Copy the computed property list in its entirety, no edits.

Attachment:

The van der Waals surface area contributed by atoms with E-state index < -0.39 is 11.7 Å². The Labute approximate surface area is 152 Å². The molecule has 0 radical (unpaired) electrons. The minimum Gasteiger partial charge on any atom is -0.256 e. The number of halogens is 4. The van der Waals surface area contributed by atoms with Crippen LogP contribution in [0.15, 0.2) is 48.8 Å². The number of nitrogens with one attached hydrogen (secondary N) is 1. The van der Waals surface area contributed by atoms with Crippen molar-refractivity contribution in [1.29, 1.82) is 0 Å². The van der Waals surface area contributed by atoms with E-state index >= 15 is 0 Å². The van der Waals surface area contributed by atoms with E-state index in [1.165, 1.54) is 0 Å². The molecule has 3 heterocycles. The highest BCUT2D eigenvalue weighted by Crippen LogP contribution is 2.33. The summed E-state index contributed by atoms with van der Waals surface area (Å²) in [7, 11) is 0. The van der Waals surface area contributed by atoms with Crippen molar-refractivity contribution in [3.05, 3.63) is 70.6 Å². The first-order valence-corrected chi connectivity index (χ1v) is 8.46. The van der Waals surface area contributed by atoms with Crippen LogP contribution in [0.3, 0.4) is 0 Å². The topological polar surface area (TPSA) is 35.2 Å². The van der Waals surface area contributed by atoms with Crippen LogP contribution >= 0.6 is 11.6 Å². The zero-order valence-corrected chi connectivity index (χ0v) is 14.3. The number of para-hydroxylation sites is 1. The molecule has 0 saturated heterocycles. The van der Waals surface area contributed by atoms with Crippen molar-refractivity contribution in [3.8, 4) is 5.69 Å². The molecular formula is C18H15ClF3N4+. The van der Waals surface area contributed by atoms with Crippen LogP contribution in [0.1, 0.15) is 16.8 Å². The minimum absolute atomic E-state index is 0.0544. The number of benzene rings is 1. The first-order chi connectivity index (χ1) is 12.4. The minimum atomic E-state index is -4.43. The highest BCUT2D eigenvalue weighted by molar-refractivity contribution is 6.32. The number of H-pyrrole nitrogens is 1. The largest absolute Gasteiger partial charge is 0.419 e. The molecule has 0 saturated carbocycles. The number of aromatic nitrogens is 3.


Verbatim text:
The van der Waals surface area contributed by atoms with E-state index < -0.39 is 11.7 Å². The Labute approximate surface area is 152 Å². The molecule has 0 radical (unpaired) electrons. The minimum Gasteiger partial charge on any atom is -0.256 e. The number of halogens is 4. The van der Waals surface area contributed by atoms with Crippen LogP contribution in [0.15, 0.2) is 48.8 Å². The number of nitrogens with one attached hydrogen (secondary N) is 1. The van der Waals surface area contributed by atoms with Crippen molar-refractivity contribution in [1.29, 1.82) is 0 Å². The van der Waals surface area contributed by atoms with E-state index >= 15 is 0 Å². The van der Waals surface area contributed by atoms with E-state index in [1.165, 1.54) is 0 Å². The molecule has 3 heterocycles. The highest BCUT2D eigenvalue weighted by Crippen LogP contribution is 2.33. The summed E-state index contributed by atoms with van der Waals surface area (Å²) in [7, 11) is 0. The van der Waals surface area contributed by atoms with Crippen molar-refractivity contribution in [3.05, 3.63) is 70.6 Å². The first-order valence-corrected chi connectivity index (χ1v) is 8.46. The van der Waals surface area contributed by atoms with Crippen LogP contribution in [0.3, 0.4) is 0 Å². The topological polar surface area (TPSA) is 35.2 Å². The van der Waals surface area contributed by atoms with Crippen LogP contribution >= 0.6 is 11.6 Å². The zero-order valence-corrected chi connectivity index (χ0v) is 14.3. The number of para-hydroxylation sites is 1. The molecule has 0 saturated heterocycles. The van der Waals surface area contributed by atoms with Crippen molar-refractivity contribution in [3.8, 4) is 5.69 Å². The molecular formula is C18H15ClF3N4+. The van der Waals surface area contributed by atoms with Crippen LogP contribution in [0.1, 0.15) is 16.8 Å². The minimum absolute atomic E-state index is 0.0544. The number of benzene rings is 1. The first-order chi connectivity index (χ1) is 12.4. The minimum atomic E-state index is -4.43. The highest BCUT2D eigenvalue weighted by molar-refractivity contribution is 6.32. The number of H-pyrrole nitrogens is 1. The largest absolute Gasteiger partial charge is 0.419 e. The molecule has 0 saturated carbocycles. The number of aromatic nitrogens is 3.